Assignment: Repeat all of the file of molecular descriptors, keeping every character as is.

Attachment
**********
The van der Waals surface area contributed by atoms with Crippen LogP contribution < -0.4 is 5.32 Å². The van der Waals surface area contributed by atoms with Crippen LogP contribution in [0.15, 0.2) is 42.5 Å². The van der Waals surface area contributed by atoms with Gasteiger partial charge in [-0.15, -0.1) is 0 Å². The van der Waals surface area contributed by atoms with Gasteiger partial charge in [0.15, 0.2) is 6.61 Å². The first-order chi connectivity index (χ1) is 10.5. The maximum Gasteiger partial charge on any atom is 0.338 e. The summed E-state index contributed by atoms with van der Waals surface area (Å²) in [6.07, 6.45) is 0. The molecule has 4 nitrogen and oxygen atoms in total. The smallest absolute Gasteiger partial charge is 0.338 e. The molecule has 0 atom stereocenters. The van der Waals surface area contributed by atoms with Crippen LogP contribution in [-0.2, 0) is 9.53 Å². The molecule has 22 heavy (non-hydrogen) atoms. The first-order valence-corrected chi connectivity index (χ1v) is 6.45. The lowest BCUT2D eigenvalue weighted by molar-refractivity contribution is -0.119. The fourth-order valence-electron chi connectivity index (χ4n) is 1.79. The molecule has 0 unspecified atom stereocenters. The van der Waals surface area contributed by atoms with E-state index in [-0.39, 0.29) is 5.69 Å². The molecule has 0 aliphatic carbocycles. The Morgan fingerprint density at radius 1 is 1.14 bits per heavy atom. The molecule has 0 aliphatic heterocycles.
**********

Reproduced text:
The van der Waals surface area contributed by atoms with Crippen LogP contribution < -0.4 is 5.32 Å². The van der Waals surface area contributed by atoms with Crippen LogP contribution in [0.15, 0.2) is 42.5 Å². The van der Waals surface area contributed by atoms with Gasteiger partial charge in [-0.15, -0.1) is 0 Å². The van der Waals surface area contributed by atoms with Gasteiger partial charge in [0.15, 0.2) is 6.61 Å². The first-order chi connectivity index (χ1) is 10.5. The maximum Gasteiger partial charge on any atom is 0.338 e. The summed E-state index contributed by atoms with van der Waals surface area (Å²) in [6.07, 6.45) is 0. The molecule has 4 nitrogen and oxygen atoms in total. The smallest absolute Gasteiger partial charge is 0.338 e. The molecule has 0 atom stereocenters. The van der Waals surface area contributed by atoms with Crippen LogP contribution in [-0.2, 0) is 9.53 Å². The molecule has 22 heavy (non-hydrogen) atoms. The first-order valence-corrected chi connectivity index (χ1v) is 6.45. The lowest BCUT2D eigenvalue weighted by molar-refractivity contribution is -0.119. The fourth-order valence-electron chi connectivity index (χ4n) is 1.79. The molecule has 0 unspecified atom stereocenters. The van der Waals surface area contributed by atoms with E-state index in [-0.39, 0.29) is 5.69 Å². The molecule has 0 aliphatic carbocycles. The Morgan fingerprint density at radius 1 is 1.14 bits per heavy atom. The molecule has 0 aliphatic heterocycles.